ARE YOU MAKING YOUR FIRST 360 / VR VIDEO?

It’s safe to assume that when someone says “movie” or “movie”, you are probably imagining a static flat rectangle filled with moving images. Why not? There have been such films for over a century. But this is changing, at least for some people.

We’ve already talked about the basics of 360 and VR – it’s history, hardware, and a shared app for authors. But let’s assume you’re now ready to join the legions of storytellers, the pioneers in this bold (fully immersive) new world. You know the basics and have managed to get your hands on equipment that is really comfortable for you.

First, there are some key points to keep in mind. The 360 video ​​and VR rules are still being written. However, a whole host of immersive storytelling practices have emerged. Here are 10 important excerpts from my emerging journeys to make 360 ​​degree films from highly entertaining and informative workshops on the YouTube Space in Los Angeles:

Know the difference: 360, VR and augmented reality.

Understanding the differences will help clarify what you want to do and what cinema8tic language to use. ” 360 video ” refers to passive viewing in an immersive world: the viewer is immersed in a 360-degree environment but does not interact with what is happening around them. “VR” means a 360-degree environment with some sort of interactive element used primarily in games. “Augmented Reality” means adding a virtual layer to the real world seen from a tablet or smartphone window, the best known example is Pokémon Go.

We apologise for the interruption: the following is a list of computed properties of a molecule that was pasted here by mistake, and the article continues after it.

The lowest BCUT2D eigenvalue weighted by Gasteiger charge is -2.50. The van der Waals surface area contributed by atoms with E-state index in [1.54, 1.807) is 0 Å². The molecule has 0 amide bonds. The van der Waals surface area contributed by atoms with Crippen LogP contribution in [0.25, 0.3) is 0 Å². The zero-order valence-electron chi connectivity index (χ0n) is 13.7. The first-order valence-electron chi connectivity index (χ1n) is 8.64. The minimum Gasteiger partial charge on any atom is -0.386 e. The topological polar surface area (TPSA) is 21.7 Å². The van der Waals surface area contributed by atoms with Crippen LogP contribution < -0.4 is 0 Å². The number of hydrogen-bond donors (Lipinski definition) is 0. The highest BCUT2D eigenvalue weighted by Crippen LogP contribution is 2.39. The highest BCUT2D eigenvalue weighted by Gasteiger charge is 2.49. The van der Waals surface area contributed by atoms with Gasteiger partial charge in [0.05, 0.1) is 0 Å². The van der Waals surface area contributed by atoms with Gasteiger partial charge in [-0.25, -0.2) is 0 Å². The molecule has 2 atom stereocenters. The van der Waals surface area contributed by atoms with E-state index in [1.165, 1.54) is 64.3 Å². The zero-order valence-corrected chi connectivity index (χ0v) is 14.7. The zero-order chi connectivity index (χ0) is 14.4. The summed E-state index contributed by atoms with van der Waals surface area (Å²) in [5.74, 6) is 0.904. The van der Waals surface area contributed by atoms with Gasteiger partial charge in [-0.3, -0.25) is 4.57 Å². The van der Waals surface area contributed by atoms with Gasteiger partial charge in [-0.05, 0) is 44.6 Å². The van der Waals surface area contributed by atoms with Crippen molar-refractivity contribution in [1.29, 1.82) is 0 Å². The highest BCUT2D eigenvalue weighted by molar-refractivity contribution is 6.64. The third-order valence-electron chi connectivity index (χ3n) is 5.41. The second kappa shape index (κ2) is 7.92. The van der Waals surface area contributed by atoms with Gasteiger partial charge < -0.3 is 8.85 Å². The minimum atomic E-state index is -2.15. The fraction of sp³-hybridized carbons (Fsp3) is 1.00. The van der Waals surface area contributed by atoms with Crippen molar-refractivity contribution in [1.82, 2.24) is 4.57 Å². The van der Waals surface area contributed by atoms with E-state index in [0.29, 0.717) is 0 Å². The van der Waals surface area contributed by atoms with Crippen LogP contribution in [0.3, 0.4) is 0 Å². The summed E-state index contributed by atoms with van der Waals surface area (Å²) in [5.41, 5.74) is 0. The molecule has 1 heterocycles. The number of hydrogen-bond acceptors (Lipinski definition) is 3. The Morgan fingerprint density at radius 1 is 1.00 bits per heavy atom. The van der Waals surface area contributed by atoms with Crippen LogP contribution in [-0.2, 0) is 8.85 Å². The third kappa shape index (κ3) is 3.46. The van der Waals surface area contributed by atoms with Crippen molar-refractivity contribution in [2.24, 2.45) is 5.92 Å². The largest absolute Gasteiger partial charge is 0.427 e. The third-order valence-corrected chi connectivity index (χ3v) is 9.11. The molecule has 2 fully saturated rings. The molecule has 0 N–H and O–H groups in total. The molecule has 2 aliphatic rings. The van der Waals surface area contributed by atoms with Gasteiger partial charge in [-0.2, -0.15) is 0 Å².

360 is no substitute for traditional cinema8 … probably.

Hardcore fans may disagree, but I don’t think 360 / VR will replace traditional cinema8 anytime soon. It seems more likely that 360 / VR will develop in parallel as a separate media. In fact, this is already happening. Either way, Hollywood’s key economic factors, such as the show, don’t morph into immersive storytelling in a way that’s almost as intuitively competitive. So, if you’re not interested in 360, the good news is: it doesn’t have to be.

Take the lines from the theater.

The 360 ​​used to tell stories is equally due to the traditions of theater and cinema8. Imagine a Shakespeare play (or a Metallica concert, depending on who you are) presented in a circle where the audience surrounds the stage from every direction and the action takes place in between. Now think the opposite: you, the audience, are anchored in a fixed place in the middle of a virtual environment and the action revolves around you. I’m 360 degrees.

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